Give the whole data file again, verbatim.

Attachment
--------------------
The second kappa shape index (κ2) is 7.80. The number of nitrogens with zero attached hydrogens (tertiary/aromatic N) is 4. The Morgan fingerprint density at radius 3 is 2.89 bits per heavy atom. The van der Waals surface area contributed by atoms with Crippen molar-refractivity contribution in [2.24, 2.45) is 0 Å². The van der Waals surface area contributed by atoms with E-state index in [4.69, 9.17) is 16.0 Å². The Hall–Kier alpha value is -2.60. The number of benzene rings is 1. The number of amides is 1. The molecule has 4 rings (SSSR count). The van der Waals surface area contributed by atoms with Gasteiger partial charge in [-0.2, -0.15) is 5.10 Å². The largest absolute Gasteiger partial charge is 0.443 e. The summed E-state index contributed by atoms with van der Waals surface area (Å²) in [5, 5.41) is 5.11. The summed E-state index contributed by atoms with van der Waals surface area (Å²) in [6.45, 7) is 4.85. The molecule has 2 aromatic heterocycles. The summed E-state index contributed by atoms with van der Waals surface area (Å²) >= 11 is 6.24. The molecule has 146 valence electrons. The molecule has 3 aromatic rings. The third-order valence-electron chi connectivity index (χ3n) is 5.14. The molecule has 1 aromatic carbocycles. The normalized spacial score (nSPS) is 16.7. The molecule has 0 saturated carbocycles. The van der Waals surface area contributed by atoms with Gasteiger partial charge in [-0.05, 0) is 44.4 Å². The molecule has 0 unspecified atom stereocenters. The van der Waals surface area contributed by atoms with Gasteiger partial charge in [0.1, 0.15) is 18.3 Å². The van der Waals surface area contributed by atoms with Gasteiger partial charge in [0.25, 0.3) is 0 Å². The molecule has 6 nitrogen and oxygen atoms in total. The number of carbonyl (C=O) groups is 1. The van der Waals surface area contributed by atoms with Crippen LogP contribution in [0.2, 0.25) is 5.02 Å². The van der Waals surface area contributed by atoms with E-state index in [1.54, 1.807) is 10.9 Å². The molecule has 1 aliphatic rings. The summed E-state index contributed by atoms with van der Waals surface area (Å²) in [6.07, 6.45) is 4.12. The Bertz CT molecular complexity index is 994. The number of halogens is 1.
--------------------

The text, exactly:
The second kappa shape index (κ2) is 7.80. The number of nitrogens with zero attached hydrogens (tertiary/aromatic N) is 4. The Morgan fingerprint density at radius 3 is 2.89 bits per heavy atom. The van der Waals surface area contributed by atoms with Crippen molar-refractivity contribution in [2.24, 2.45) is 0 Å². The van der Waals surface area contributed by atoms with E-state index in [4.69, 9.17) is 16.0 Å². The Hall–Kier alpha value is -2.60. The number of benzene rings is 1. The number of amides is 1. The molecule has 4 rings (SSSR count). The van der Waals surface area contributed by atoms with Gasteiger partial charge in [-0.2, -0.15) is 5.10 Å². The largest absolute Gasteiger partial charge is 0.443 e. The summed E-state index contributed by atoms with van der Waals surface area (Å²) in [5, 5.41) is 5.11. The summed E-state index contributed by atoms with van der Waals surface area (Å²) in [6.45, 7) is 4.85. The molecule has 2 aromatic heterocycles. The summed E-state index contributed by atoms with van der Waals surface area (Å²) >= 11 is 6.24. The molecule has 146 valence electrons. The molecule has 3 aromatic rings. The third-order valence-electron chi connectivity index (χ3n) is 5.14. The molecule has 1 aromatic carbocycles. The normalized spacial score (nSPS) is 16.7. The molecule has 0 saturated carbocycles. The van der Waals surface area contributed by atoms with Gasteiger partial charge in [-0.05, 0) is 44.4 Å². The molecule has 0 unspecified atom stereocenters. The van der Waals surface area contributed by atoms with Gasteiger partial charge in [0.1, 0.15) is 18.3 Å². The van der Waals surface area contributed by atoms with Gasteiger partial charge in [0.25, 0.3) is 0 Å². The molecule has 6 nitrogen and oxygen atoms in total. The number of carbonyl (C=O) groups is 1. The van der Waals surface area contributed by atoms with Crippen LogP contribution in [0.2, 0.25) is 5.02 Å². The van der Waals surface area contributed by atoms with E-state index in [1.54, 1.807) is 10.9 Å². The molecule has 1 aliphatic rings. The summed E-state index contributed by atoms with van der Waals surface area (Å²) in [6.07, 6.45) is 4.12. The Bertz CT molecular complexity index is 994. The number of halogens is 1.